Your Grrrs, and don't forget to play Spot the Oblivion below...

David S. writes: I completely aGrrree with you. Too many of our politicians and celebs get off without taking responsibility for their own actions. It's a classic Freud blame-game mentality. I'm sick of it. Too much of our society has abandoned any relationship between actions and their consequences. Another similar Grrr of mine. It Grrrs me to no end when I hear a qualified apology. "I'm sorry if my _____ offended you." Forget the "if," buddy. Just apologize and don't do it again. It did offend someone. Keep up the good work. I'll try to not just sit in the left lane.

Carolyn B. writes: Just wanted to comment on Robert P.'s agreement with the "everybody wins" mentality. He says that the most important thing for young children is building their self-confidence. I guess I don't understand how receiving praise or a little trophy or whatever when you didn't play the sport/sing/play an instrument well boosts self-confidence. It plants the seed for the entitlement mentality that is sweeping our nation. What boosts self-confidence is doing something well. If your kid isn't good at something, keep looking until you find something they are good at and that they enjoy. Not that your kid has to be good at something to enjoy it, but everyone has their own talents. Also, learning to overcome disappointment is important for good character development, too. Losing gracefully is such an attribute, but it can never be taught if everyone always wins. Your kids learning about teamwork and playing with each other is a great thing, but if they are taught early on that you get the prize just for showing up, then later in life, they may do that ... just show up.

Jenn B. defends herself: I have absolutely no issue with single women adopting. I'm not as narrow-minded as you may think. What I don't agree with is Jessica Simpson expressing interest in adoption, then Halle Barry. And I'm sure the laundry list continues in Hollywood as we speak. I'm not finger-pointing at the likes of yourself. I'm sure you don't live every minute of your life with camera-snipers stalking you. I just happen to believe strongly that "intentional" single parenthood in Hollywood is destructive. In a world where two parents in suburbia hardly seems enough, go to a lifestyle that is 10 times worse with one less parent. It all goes back to that self-indulgent lifestyle I referred to initially. Do you really think Jessica Simpson wants to be a mom or do you think she is more interested in doing things that will further her career now that the "Newlywed" machine has fallen apart? It's these kind of stunts that get 'em back in the headlines, not maternal instinct.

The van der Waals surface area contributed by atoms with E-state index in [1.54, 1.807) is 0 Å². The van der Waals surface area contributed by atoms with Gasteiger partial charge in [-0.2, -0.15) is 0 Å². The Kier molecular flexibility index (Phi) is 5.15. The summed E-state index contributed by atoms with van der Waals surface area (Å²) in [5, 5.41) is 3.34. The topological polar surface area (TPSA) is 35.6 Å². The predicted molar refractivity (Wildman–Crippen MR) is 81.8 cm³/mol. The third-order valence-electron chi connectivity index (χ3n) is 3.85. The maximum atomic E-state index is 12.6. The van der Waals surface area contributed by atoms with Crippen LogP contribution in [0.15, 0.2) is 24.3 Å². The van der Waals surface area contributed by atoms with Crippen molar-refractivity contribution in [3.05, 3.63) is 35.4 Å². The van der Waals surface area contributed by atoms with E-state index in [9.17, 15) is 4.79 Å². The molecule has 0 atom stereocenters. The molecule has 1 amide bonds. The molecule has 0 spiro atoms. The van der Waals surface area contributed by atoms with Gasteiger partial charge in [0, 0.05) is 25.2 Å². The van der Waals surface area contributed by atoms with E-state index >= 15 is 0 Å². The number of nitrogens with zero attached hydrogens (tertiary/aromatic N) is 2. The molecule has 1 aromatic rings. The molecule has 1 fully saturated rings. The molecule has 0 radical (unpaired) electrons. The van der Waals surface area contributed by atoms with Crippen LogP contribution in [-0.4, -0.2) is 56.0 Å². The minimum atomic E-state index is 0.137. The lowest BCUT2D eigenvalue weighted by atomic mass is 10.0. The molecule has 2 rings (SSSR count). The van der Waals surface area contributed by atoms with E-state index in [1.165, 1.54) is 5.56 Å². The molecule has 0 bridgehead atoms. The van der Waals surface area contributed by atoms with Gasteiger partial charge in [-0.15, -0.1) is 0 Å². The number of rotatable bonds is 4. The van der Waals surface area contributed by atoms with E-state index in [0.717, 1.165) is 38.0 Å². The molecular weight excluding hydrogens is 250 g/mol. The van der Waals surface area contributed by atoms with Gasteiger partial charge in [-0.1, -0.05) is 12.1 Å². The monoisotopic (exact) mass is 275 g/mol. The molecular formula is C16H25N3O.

Jeffrey C. writes: Your thoughts on addiction are exactly what most non-addicted or uninformed people believe. Certainly some "make up the excuse," but real addiction is a horrible and life-threatening condition where the addicted needs empathy, support and guidance. I hope you or ones you love never experience it, but the statistical fact is addiction will occur in your immediate family or to a close friend. When it does, please research it rather than take the uninformed opinion that you currently hold.

Wilma S. writes: My biggest Grrr is about drivers who follow other cars too closely. I don't go through a single day without looking into my rearview mirror and clearly seeing the driver behind me because he or she is too close. I maintain the speed limit or exceed it slightly, so why do I have to suffer the fear of a collision day after day? The amazing thing is that the faces I see in my rearview mirror have a glazed-over look as if they were looking right through my car to some better place down the road. Sorry ... you're in the same traffic back-up that I'm in. My car has been rear-ended several times in my life and luckily I've never been hurt, but I am just a bit paranoid of these drivers who feel the need to cling to the back end of my car.